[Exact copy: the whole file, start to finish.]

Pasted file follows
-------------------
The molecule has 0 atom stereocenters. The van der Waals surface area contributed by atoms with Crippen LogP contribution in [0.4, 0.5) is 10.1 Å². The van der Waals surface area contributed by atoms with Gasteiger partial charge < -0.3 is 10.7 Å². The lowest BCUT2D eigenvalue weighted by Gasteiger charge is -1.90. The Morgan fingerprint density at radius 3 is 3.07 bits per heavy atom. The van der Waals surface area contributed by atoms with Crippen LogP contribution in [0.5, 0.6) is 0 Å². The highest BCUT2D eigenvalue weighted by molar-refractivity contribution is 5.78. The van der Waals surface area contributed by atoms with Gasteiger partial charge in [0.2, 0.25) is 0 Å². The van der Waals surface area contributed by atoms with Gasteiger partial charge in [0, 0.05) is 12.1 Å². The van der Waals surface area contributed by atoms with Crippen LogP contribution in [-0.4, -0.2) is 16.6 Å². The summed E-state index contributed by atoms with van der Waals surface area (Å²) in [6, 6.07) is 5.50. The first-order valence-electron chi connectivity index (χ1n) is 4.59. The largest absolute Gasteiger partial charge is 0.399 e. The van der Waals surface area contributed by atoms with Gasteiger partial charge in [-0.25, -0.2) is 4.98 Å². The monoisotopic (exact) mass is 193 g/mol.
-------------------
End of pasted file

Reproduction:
The molecule has 0 atom stereocenters. The van der Waals surface area contributed by atoms with Crippen LogP contribution in [0.4, 0.5) is 10.1 Å². The van der Waals surface area contributed by atoms with Gasteiger partial charge < -0.3 is 10.7 Å². The lowest BCUT2D eigenvalue weighted by Gasteiger charge is -1.90. The Morgan fingerprint density at radius 3 is 3.07 bits per heavy atom. The van der Waals surface area contributed by atoms with Crippen LogP contribution in [0.5, 0.6) is 0 Å². The highest BCUT2D eigenvalue weighted by molar-refractivity contribution is 5.78. The van der Waals surface area contributed by atoms with Gasteiger partial charge in [0.2, 0.25) is 0 Å². The van der Waals surface area contributed by atoms with Gasteiger partial charge in [0, 0.05) is 12.1 Å². The van der Waals surface area contributed by atoms with Crippen LogP contribution in [-0.4, -0.2) is 16.6 Å². The summed E-state index contributed by atoms with van der Waals surface area (Å²) in [6, 6.07) is 5.50. The first-order valence-electron chi connectivity index (χ1n) is 4.59. The largest absolute Gasteiger partial charge is 0.399 e. The van der Waals surface area contributed by atoms with Gasteiger partial charge in [-0.25, -0.2) is 4.98 Å². The monoisotopic (exact) mass is 193 g/mol.